Thursday, November 1 2012
THIS is a tale of two babies.
One born in a New York hospital while Hurricane Sandy was savaging that US state and the other born several hundred miles away in Avocat, South Trinidad also at the same time the monster storm was churning a deadly path along the US eastern seaboard.
Happy mothers Julia Alemany and Patricia Baboolal yesterday related their stories to New York Daily News and Newsday, respectively. Both were tales of the miracle of birth during harsh and calamitous times.
Alemany’s road to motherhood on Monday included an epidural (an injection into the small of the back using a curved, hollow needle to relieve pain associated with labour) by flashlight, an anxious escape down eight flights of stairs and a harrowing trip in an ambulance which was struck by a tree branch as Hurricane Sandy slammed into New York.
Alemany, 34, a researcher from Greenpoint in Brooklyn and her husband Doron Markus, 41, were staying at an apartment near NYU Langone Medical Centre ahead of her due date on Saturday, but when contractions began at 6 pm on Monday — while Sandy bore down on the city — she could not have prepared for what would happen next.
A doctor at NYU’s eighth floor maternity ward initially said her contractions were too far apart and tried to send her home, but Alemany refused to budge. “Are you kidding me?” she recalled saying. “Do you see what’s going on outside?” The doctor agreed to admit her.
Then at 9 pm, the hospital went dark...and things got worse.
“Suddenly, I heard a lot of commotion outside and the word ‘Fire!’” Alemany told The Daily News. “There was smoke at the end of the corridor, everyone was running.” Contractions were ripping through her body. “I shouted out, ‘I can’t run!’,” she said.
Hospital administrators discovered that their backup generators were submerged in water in the basement and the building was no longer safe. She was told she would have to evacuate but begged for pain relief. The epidural was administered by a doctor in the dark with the aid of a flashlight.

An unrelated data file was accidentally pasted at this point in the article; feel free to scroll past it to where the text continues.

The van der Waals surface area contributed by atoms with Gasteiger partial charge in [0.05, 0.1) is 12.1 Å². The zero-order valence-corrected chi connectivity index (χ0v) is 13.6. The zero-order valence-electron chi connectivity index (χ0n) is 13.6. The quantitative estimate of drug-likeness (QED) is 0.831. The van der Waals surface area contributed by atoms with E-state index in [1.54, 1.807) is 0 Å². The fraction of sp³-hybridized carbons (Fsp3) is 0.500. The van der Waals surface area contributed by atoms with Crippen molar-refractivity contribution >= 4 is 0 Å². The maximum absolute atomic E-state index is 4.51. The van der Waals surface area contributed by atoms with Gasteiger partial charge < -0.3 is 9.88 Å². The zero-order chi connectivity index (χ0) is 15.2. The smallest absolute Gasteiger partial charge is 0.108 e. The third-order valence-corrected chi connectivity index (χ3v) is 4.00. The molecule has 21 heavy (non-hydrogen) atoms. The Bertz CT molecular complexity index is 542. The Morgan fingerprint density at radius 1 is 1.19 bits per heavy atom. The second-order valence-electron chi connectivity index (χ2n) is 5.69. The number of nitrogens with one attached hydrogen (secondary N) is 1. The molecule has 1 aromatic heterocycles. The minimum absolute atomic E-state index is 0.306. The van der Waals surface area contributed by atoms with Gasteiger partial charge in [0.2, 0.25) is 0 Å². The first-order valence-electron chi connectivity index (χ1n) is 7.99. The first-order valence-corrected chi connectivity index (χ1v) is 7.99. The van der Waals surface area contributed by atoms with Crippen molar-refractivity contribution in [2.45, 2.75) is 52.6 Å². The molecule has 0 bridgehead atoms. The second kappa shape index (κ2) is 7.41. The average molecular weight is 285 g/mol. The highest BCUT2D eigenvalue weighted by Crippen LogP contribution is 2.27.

She was still in pain as three burly security guards put her on a sled and hustled her down eight flights of stairs, flashlights leading their way. Alemany was among 215 patients who were evacuated. Ten were expectant moms who were hauled from NYU but she was one of only two who were in active labour.
As she and her husband were loaded into an ambulance she heard a question from her driver that was the last thing she wanted to hear. “Do you know how to get to Mt Sinai (health centre)?”
The driver of the ambulance was a FEMA employee from California who had just arrived to help during the storm.
The nurse was able to instruct the driver, but the ambulance still had to navigate storm-ravaged streets as the rain and wind pounded the city and the ambulance. Maddeningly, cops diverted the ambulance several times as it made its way north. A tree branch even fell on the vehicle.
“I hope you don’t have this baby in the ambulance!” Alemany recalled the nurse telling her.
At midnight, Alemany, originally from Barcelona, arrived at the hospital. Her obstetrician Dr John Wirth, was able to wrangle a taxi and race to Mt Sinai in time. Forty minutes after Alemany arrived at Mt Sinai, little Micah Alemany-Markus finally appeared at 12.48 am on Tuesday, weighing 7 pounds, 15 ounces.
“I was just so happy when I saw him and he was safe,” said Alemany of her day-old son. “I never thought his birth would be anything like this. It was the most intense experience of my life.”
Back in Trinidad, on Monday evening, while Sandy pounded the eastern seaboard in the US, a baby boy was delivered by his father at their home. The baby was named Storm Subhan by his father Bobby.
Baby Storm entered this world at 5 pm on Monday. His mother Patricia Baboolal, 30, was at home while husband Bobby had gone to visit his mother Zorida Subhan at Siparia Road Junction.
Doctors had told Patricia she was due to give birth between November 7 and 21. Family friend Charran Doodnath had left to purchase a club soda for Patricia.
Patricia said that when Charran returned, he heard her screams as she shouted that her water bag had burst and the baby was soon coming. A call was placed to husband Bobby.
“When I got the news I just jumped in the car and drove like mad to our home. When I reached, she was in plenty pain and told me to call an ambulance. I couldn’t even remember the number to call,” Bobby said.
Patricia said that when a call was made for an ambulance, the operator said it would take an hour to reach the house. “As the baby was already coming out, the female operator asked my husband if the face was facing up and told him to place his hand under our son’s head. Ten minutes later, our son was born,” Patricia said.
Baby Storm was born at 5.25 pm and weighed 2.9 kilos. A happy father Bobby related how he cleared the baby’s nose and mouth and was then instructed on how to cut the umbilical cord. A sterilised black shoestring was used to tie the baby’s umbilical cord after it was cut.
“My son was born just as Hurricane Sandy was lashing New York. So I thought it appropriate to name him Storm. We will get a good Muslim name for him later, but for now Storm will do,” a proud Bobby told Newsday.
Storm is Bobby’s first son as the father has a teenage daughter. His wife Patricia has three other children, from a previous relationship.